Behavior Analysis

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For the similar term used in political science, see behavioralism. Psychology|
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Behaviorism (or behaviourism), also called the learning perspective (where any physical action is a behavior), is a philosophy of psychology based on the proposition that all things that organisms do—including acting, thinking, and feeling—can and should be regarded as behaviors, and that psychological disorders are best treated by altering behavior patterns or modifying the environment.[1][2] The behaviorist school of thought maintains that behaviors as such can be described scientifically without recourse either to internal physiological events or to hypothetical constructs such as the mind.[3] Behaviorism comprises the position that all theories should have observational correlates but that there are no philosophical differences between publicly observable processes (such as actions) and privately observable processes (such as thinking and feeling).[4] From early psychology in the 19th century, the behaviorist school of thought ran concurrently and shared commonalities with the psychoanalytic and Gestalt movements in psychology into the 20th century; but also differed from the mental philosophy of the Gestalt psychologists in critical ways.[5] Its main influences were Ivan Pavlov, who investigated classical conditioning although he did not necessarily agree with behaviorism or behaviorists, Edward Lee Thorndike, John B. Watson who rejected introspective methods and sought to restrict psychology to experimental methods, and B.F. Skinner who conducted research on operant conditioning.[4] In the second half of the 20th century, behaviorism was largely eclipsed as a result of the cognitive revolution.[6][7] While behaviorism and cognitive schools of psychological thought may not agree theoretically, they have complemented each other in practical therapeutic applications, such as in cognitive–behavioral therapy that has demonstrable utility in treating certain pathologies, such as simple phobias, PTSD, and addiction. In addition, behaviorism sought to create a comprehensive model of the stream of behavior from the birth of the human to his death (see Behavior analysis of child development). Contents [hide]  * 1 Versions * 1.1 Definition * 1.2 Experimental and conceptual innovations * 1.3 Relation to language * 2 Molar versus molecular behaviorism * 3 Behaviorism in philosophy * 4 21st-century behavior analysis * 5 Behavior analysis and culture * 6 List of notable behaviorists * 7 See also * 8 Notes * 9 Further reading * 10 External links| [edit] Versions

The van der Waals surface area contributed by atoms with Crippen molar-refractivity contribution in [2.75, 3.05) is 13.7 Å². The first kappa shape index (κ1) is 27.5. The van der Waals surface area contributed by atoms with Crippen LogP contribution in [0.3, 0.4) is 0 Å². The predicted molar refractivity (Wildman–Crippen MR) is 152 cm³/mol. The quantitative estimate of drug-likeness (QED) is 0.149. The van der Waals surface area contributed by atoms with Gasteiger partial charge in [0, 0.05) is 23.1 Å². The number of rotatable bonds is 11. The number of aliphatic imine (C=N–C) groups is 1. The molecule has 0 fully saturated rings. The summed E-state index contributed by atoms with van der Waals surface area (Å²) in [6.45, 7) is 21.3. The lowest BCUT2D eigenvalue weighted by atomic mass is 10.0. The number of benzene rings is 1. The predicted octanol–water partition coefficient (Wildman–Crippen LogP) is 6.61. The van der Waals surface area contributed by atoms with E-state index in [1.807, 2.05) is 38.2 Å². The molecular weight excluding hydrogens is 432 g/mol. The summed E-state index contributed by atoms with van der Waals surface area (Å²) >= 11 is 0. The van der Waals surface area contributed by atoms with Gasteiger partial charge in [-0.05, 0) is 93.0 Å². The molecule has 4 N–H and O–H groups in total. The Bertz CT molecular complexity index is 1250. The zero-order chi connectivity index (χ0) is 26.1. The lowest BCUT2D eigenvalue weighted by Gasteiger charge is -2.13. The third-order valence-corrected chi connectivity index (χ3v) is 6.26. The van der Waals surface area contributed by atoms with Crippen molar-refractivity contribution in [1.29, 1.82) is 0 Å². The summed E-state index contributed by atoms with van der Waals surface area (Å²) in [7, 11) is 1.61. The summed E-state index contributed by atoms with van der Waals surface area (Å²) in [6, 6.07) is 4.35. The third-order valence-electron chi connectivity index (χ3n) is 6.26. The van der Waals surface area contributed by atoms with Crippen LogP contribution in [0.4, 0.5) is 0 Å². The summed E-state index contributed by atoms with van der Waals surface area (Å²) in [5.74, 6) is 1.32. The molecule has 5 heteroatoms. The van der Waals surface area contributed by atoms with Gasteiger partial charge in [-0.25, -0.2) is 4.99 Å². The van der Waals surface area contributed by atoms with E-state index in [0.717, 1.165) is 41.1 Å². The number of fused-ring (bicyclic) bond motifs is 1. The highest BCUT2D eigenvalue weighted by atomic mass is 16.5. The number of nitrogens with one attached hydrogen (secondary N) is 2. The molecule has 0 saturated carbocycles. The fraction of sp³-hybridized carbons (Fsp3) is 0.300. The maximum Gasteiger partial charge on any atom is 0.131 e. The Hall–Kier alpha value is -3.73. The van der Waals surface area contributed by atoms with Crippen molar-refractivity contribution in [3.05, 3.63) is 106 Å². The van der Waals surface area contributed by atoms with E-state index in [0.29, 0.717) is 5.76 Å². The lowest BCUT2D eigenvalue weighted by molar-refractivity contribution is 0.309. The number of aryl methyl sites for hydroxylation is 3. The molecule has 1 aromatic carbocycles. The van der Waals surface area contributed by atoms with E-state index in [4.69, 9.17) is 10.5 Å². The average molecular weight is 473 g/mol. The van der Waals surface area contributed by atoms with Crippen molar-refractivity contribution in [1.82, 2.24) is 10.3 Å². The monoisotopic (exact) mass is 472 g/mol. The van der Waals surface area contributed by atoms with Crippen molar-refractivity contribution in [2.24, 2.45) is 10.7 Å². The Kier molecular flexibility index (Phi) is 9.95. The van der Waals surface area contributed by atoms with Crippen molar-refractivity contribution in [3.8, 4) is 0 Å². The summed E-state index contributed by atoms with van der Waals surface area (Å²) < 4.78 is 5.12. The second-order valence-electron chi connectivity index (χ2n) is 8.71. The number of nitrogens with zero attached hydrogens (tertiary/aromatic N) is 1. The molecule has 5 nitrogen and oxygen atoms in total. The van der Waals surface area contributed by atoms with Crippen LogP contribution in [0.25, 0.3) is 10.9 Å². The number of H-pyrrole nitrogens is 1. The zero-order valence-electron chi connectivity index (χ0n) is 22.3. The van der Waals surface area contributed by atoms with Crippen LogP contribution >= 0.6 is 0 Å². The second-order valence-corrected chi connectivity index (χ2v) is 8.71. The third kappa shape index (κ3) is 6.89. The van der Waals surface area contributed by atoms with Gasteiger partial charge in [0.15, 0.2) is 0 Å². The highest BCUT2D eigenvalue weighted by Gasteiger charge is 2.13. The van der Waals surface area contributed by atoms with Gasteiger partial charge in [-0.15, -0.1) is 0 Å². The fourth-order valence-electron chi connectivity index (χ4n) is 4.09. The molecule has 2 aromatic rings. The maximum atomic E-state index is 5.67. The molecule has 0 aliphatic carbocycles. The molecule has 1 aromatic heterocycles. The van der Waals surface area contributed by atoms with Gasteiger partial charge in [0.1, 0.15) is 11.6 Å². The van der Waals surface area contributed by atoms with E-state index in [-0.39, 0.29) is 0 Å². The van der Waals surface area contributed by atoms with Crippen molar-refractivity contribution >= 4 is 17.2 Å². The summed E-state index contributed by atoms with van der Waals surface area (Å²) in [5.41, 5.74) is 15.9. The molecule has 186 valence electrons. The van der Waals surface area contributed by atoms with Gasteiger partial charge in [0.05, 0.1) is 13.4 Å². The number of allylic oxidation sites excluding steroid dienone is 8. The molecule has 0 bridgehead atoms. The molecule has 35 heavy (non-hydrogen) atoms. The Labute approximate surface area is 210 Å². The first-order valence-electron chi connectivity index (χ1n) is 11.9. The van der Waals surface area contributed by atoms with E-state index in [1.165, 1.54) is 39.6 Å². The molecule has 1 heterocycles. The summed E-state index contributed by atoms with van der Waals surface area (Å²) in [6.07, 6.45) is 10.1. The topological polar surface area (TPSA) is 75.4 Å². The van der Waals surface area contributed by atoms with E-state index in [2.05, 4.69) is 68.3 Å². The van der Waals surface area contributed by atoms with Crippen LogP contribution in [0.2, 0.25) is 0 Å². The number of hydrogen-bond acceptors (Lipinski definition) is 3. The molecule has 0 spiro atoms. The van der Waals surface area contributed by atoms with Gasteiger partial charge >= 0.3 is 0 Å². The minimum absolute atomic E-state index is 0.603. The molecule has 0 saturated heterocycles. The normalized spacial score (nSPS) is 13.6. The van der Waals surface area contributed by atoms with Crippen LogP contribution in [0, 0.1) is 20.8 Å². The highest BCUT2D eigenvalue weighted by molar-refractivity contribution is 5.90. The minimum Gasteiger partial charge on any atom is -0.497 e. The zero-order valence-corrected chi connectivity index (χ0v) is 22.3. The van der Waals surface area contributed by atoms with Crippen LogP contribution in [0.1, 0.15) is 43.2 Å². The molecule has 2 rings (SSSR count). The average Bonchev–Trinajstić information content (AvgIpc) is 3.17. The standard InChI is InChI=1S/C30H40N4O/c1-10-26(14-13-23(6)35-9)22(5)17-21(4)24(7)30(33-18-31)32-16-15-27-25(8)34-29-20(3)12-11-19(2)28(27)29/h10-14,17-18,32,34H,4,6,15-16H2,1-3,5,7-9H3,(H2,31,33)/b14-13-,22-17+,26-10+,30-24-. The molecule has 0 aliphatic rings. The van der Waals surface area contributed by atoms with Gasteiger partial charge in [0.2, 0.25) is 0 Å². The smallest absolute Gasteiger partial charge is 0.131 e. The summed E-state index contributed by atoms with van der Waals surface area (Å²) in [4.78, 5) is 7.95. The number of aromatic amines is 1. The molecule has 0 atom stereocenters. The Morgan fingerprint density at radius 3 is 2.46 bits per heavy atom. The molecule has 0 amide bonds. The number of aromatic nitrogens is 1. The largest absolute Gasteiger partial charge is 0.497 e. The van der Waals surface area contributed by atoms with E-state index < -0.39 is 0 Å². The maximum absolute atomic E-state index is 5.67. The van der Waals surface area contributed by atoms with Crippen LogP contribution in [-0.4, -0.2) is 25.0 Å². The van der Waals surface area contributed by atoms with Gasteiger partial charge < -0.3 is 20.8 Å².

There is no generally agreed-upon classification, but some titles given to the various branches of behaviorism include: * Methodological: The behaviorism of Watson; the objective study of behavior; no mental life, no internal states; thought is covert speech. * Radical: Skinner's behaviorism; is considered radical since it expands behavioral principles to processes within the organism; in contrast to methodological behaviorism; not mechanistic or reductionistic; hypothetical (mentalistic) internal states are not considered causes of behavior, phenomena must be observable...
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